Kotler (2003) has described price as the only element of the marketing mix that generates revenue; and as the most flexible of all the elements because it can be adjusted at a short notice. Pricing decision is complex and varied and includes list price, discounts, payment terms, credit and so on. In seeking to set prices for their various products, banks seek certain objectives. Palmer (2004) highlights some of these objectives as: profit maximization; market share maximization; survival and social considerations.
Price has different connotations, depending on the sector; it is called interest rates and charges in the banking sector. Following the recent consolidation exercise, pricing has assumed an increasingly competitive importance in the banking sector. The pre-consolidation banking era was characterized by high, cut-throat interest rates and hidden charges, which constituted huge disincentives to banking public, especially the manufacturers. The interest rates hovered between 35 and 40%. The new large and robust capital base of the banks, occasioned by the consolidation, had crashed the interest rates to between 17 and 25% today.
Still, most customers believed that the interest rates are still high, especially when combined with various hidden costs in the guise of bank charges and special conditions. However, a pocket of banks are trying to maintain some degree of transparency and flexibility with their interest rates and charges. Oceanic Bank stands tall in this regard. For example, the team of the bank’s marketers came to make sales presentations to the academic staff of Lagos State Polytechnic early in 2009. They agreed to advance personal loans to interested members of the staff at 16. %; a rate everybody agreed is good, flexible and devoid of hidden charges. It is hopeful that other banks will take a cue from this and respond to customers’ growing concern on the high cost of borrowing in Nigeria. Aggressive Branch Networks and Deployment of ATMs (Distribution) Distribution of products is an important marketing strategy. Availability of banking service has been the hallmark of post-consolidation banking. Banks are now, more than ever exploiting the advantage of making their services available at customer ‘arms length’.
In a bid to make banking convenient and stress free all the consolidated banks are implementing aggressive branch penetration strategies by opening new branch outlets in strategic locations in the cities and villages. As high as 20% of the proceeds of the Banks’ public offer were earmarked for financing extensive branch network. They are aware that consideration and selection of banks by banking public is partly influenced by number of branch outlets. In a structural deposit demand study, Dick (2002) confirmed this, i. e. ranches play a major role in a consumer choice of banks. United Bank for Africa, UBA achieves its present status of being the African largest bank as a result of its vast branch outlets. Today, the consolidated UBA is the largest financial services institution in West Africa with total assets in excess of one trillion, six hundred million Naira (over USD14b) and more than six million (6m) customer accounts, operating out of 7 economies in the West, Central and East African sub-regions – Nigeria , Ghana, Uganda, Cameroon, Cote d’Ivoire, Liberia and Sierra Leone.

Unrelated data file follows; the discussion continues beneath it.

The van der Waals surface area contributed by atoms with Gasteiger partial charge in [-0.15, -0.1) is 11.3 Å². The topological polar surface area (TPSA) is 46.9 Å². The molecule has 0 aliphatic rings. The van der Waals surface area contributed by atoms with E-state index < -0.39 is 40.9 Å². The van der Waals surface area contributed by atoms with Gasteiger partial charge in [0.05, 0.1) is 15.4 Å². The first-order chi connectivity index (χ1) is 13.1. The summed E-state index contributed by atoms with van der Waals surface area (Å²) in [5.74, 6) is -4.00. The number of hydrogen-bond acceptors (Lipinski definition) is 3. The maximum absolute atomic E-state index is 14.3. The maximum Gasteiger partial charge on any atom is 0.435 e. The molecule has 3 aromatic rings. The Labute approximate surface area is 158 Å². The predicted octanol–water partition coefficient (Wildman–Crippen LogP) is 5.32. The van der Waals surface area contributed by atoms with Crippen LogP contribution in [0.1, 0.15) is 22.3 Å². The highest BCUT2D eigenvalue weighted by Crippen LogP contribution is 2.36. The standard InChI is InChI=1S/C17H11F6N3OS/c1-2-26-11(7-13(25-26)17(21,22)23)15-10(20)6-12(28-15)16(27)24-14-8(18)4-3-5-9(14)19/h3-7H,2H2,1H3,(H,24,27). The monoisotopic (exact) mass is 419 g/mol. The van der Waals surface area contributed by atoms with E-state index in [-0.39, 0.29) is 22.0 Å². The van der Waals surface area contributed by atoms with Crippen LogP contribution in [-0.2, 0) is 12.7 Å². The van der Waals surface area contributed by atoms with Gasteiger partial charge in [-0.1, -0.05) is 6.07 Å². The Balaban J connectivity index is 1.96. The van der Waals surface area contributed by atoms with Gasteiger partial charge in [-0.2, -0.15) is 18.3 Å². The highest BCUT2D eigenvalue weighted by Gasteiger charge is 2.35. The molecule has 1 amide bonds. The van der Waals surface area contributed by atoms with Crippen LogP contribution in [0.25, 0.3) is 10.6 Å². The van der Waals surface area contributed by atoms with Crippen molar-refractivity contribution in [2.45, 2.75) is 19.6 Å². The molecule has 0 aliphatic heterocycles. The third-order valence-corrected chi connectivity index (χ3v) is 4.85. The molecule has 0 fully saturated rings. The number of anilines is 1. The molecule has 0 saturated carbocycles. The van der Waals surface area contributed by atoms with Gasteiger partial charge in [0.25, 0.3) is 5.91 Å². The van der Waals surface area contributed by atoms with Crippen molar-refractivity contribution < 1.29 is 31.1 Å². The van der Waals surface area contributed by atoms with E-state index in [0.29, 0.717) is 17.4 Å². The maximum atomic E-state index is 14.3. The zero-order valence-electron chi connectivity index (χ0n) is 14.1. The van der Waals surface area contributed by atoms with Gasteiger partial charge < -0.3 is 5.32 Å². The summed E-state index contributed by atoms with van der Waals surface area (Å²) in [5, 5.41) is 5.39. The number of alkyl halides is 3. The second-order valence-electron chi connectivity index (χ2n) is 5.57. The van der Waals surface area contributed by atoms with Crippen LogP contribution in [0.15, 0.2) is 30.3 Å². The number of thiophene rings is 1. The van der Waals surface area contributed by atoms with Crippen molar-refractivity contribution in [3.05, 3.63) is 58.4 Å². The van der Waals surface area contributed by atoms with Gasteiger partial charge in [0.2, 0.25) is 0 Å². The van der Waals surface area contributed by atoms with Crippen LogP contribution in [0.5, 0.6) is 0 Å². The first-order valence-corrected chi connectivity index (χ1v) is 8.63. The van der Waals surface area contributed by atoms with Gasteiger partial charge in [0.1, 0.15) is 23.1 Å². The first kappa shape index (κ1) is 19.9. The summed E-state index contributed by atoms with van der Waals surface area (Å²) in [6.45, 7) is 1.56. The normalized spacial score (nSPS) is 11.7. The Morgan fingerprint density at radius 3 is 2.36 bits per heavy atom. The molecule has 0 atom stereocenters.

It has over seven hundred (700) retail distribution centres across Nigeria, its main operational base, 16 branches in Ghana, 5 branches in Uganda and 5 branches in Cameroon. Outside Africa, it also has presence in New York, Cayman Island and London. UBA is driving its aggressive branch network with acquisition strategy. To date it has acquired five of the unsuccessful banks, namely Trade Bank, Metropolitan Bank, Guardian Express Bank, Africa Express Bank (Afex Bank) and Gulf Bank.
It aims to bring banking to the door step of the ‘unbanked’ and also to grow its branch network. In addition to extensive branch network, banks are also deploying Automatic Teller Machines (ATMs) to offer convenience and make banking closer to their customers. There has been an increased use of ATMs in the country made possible by the gradual move from a cash-based economy to a cashless one. The deployment of ATMs in Nigeria, which began in 2006, has enabled Nigerians to have access to their funds 24/7, without being restricted by the traditional hours of banking operations.
These days, all classes of Nigerians – youths, students, workers, professionals, housewives, elders, market women, artisans – use ATMs for their transactions because of the flexibility. Zenith bank is leading other banks in this automated platform. It recently commissioned its full fledged branch automation, called ATM Gallery in its Victoria Island Headquarters. Highly Creative Marketing Communications Marketing communications or promotion is defined by Kotler (2003) as all forms of information transfer and persuasion intended to positively influence the target market’s feelings and behaviour.
Shimp (2000) submits that marketing communications represents the collection of all elements in a brand’s marketing mix that facilitate exchanges by shared meaning with the brand’s customers. Marketing communications is a powerful marketing tool that banks are increasingly using to create awareness, position their products in their customers’ minds, persuade customers to patronize them and change and reinforce attitude. Marketing communications has several elements – advertising, personal selling, sales promotion, public relations and direct marketing (these are referred to as the traditional communications mix).